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Crypto continues its freefall as another major company declares bankruptcy

The first crypto domino from the FTX fallout drops

The crypto contagion that was FTX has claimed its first victim. Per Reuters, the crypto trading platform BlockFi filed for Chapter 11 bankruptcy this past Monday. In doing so, the BlockFi bankruptcy aims to one, clear itself of debt in order to repay creditors, and two, reestablish itself as a legitimate platform for customers and investors.

BlockFi webpage screenshot with bankruptcy banner.
Matthew Denis

According to The Wall Street Journal, Alameda Research, the hedge fund that was supposed to stand as collateral for FTX, defaulted on a $680 million loan to BlockFi when FTX collapsed. Realizing that recovery without bankruptcy created an instant liquidity crisis for BlockFi, founders Zac Prince and Flori Marquez were quick to file for insolvency in order to make sure that the platform would eventually be able to pay its remaining debts. The blockchain firm views this as a reorganization as opposed to a disintegration.

“Rest assured, we will continue to work on recovering all obligations owed to BlockFi as promptly as practicable,” NPR reported the company said in a letter to customers.

This is in direct contrast to the billions that FTX will almost certainly never be able to return to lenders and investors. While BlockFi ceased withdrawals and requested customers halt deposits, this does not mean they do not intend to honor these investments. On Tuesday, BlockFi attorney Joshua Sussberg asserted that the platform will pursue a court ruling to permit investors in the BlockFi Wallet program to withdraw money during the bankruptcy proceedings (per Reuters).

“If it’s in your wallet, it stays in your wallet,” Sussberg said.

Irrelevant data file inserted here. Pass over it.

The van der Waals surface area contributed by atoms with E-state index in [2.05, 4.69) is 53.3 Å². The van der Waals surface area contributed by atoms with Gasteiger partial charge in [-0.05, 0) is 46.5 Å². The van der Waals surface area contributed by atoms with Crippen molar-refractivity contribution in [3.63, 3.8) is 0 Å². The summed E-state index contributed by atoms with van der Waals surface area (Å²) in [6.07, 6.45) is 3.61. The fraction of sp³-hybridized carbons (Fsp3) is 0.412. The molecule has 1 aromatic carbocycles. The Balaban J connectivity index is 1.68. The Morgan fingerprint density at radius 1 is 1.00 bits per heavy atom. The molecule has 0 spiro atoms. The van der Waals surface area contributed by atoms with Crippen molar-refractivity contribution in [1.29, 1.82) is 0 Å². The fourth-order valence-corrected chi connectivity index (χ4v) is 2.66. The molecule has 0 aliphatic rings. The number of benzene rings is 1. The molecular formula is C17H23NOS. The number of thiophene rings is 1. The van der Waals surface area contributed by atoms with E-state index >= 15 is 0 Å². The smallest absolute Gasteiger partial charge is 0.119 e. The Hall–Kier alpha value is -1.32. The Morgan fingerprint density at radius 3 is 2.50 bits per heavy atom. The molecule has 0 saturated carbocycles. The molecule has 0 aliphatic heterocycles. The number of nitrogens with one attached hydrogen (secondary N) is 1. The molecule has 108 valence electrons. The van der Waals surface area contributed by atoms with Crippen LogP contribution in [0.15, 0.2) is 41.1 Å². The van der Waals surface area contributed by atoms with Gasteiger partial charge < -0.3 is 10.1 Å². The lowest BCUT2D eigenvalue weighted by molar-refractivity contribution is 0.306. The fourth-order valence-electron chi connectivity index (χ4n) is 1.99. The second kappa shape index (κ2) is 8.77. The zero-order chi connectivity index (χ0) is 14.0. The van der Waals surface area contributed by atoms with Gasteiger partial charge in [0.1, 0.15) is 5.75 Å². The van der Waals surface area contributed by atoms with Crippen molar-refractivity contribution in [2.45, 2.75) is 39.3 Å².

During the hearing, Reuters reported that U.S. Bankruptcy Judge Michael Kaplan approved BlockFi’s continued employee payments, managing bank accounts, and additional steps to maintain day-to-day operations during bankruptcy proceedings.

The WSJ found that BlockFi is hopeful for a quick exit from chapter 11, enabling a swift subsequent recovery for customers and investors. This will be a challenge seeing as the crypto firm’s “top 10 creditors alone are owed close to $1.2 billion,” according to the WSJ’s examination of its filings with the U.S. Bankruptcy Court in Trenton, N.J. The sum total of Blockfi’s liabilities is likely much more as the blockchain company also owes about $730 million to Ankura Trust Company LLC, the trustee for its U.S. interest-earning customer accounts.

These interest-bearing incentivized accounts already got BlockFi into hot water, which led to a $100 million settlement in February. BlockFi agreed to fork over a $50 million fine to the Securities and Exchange Commission, and $50 million to state regulators for what the overseers deemed unregistered incentives.

While the crypto contagion released by FTX could mean a significant restructuring of BlockFi and a possible change of ownership, industry insiders still view this as a “turning point” — a rooting out of a necessary evil that will clear the way for a brighter blockchain future.

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